If you’re a grandparent, scammers could be targeting you!

This is an archived article and the information in the article may be outdated. Please look at the time stamp on the story to see when it was last updated.

“One morning I answered the phone, and this young fella said 'hi Grandma.’”

Wanda Wood said a voice sounded like her grandson. He said he needed help and money immediately.

“I really and truly believed it was Matt. The kid sounded like Matt,” says Wood.

Postal inspectors say Wanda is one of thousands of Americans who have been victims of the so-called grandparent scheme.

There are countless variations on the stories told.

Here is another.

“Somebody had called her in the middle of the night saying her grandson had been in an accident and was injured and she needed to wire money immediately to help him out,” says Ann Kriedt, a US Postal Inspector.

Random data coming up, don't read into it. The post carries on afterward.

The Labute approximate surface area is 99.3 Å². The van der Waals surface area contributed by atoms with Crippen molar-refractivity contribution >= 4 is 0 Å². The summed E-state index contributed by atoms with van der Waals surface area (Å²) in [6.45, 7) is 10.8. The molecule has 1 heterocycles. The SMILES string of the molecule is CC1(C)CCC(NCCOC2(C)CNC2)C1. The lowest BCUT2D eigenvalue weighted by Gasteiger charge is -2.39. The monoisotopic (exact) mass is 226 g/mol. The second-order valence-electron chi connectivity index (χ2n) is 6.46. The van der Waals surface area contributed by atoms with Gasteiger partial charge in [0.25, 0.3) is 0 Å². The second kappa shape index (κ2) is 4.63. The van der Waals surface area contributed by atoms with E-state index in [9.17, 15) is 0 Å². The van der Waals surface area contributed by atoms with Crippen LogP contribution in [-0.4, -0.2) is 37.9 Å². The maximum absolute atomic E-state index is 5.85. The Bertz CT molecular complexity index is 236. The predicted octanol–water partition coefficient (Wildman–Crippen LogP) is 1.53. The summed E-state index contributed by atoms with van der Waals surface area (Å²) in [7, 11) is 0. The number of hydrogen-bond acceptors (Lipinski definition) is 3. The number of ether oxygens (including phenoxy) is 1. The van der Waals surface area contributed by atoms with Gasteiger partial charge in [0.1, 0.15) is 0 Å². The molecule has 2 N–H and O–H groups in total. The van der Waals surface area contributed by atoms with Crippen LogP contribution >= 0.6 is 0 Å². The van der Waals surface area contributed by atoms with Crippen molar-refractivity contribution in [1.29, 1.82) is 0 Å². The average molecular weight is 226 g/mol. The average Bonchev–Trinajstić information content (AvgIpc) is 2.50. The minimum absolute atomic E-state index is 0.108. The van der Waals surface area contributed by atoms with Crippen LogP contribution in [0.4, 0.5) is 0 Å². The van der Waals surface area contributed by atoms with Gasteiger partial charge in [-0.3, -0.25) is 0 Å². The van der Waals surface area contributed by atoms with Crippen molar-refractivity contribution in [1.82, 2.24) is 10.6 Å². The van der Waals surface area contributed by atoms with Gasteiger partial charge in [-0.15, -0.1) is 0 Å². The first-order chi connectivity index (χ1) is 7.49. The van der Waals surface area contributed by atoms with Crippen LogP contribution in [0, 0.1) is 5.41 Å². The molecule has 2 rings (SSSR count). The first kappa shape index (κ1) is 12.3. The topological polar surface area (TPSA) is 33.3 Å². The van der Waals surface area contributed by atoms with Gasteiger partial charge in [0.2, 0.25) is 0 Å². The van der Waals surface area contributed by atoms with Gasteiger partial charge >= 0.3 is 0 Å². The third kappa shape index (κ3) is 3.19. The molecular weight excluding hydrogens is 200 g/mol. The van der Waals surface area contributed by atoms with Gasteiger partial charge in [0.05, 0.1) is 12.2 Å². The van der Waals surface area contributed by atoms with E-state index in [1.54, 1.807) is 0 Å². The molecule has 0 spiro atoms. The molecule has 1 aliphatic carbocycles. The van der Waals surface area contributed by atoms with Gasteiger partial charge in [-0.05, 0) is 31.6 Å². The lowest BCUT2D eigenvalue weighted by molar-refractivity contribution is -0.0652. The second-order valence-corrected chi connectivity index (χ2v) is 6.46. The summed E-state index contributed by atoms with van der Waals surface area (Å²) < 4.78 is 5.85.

She was asked to send $5,000.

“Somebody claiming to be her grandson actually got on the phone crying and told her to help him and send him money as quickly as he could,” says Kriedt.

She sent the money in an express mail package. Inspectors say days later this victim learned her grandson was fine and she had been scammed.

“If you get a call in the middle of the night, call your son or daughter and say where is so and so, are they ok I just got this call,” says Kriedt.

Jerome Mills was arrested in connection with the second case in this report. He was charged with wire fraud and conspiracy and sentenced to three years in federal prison.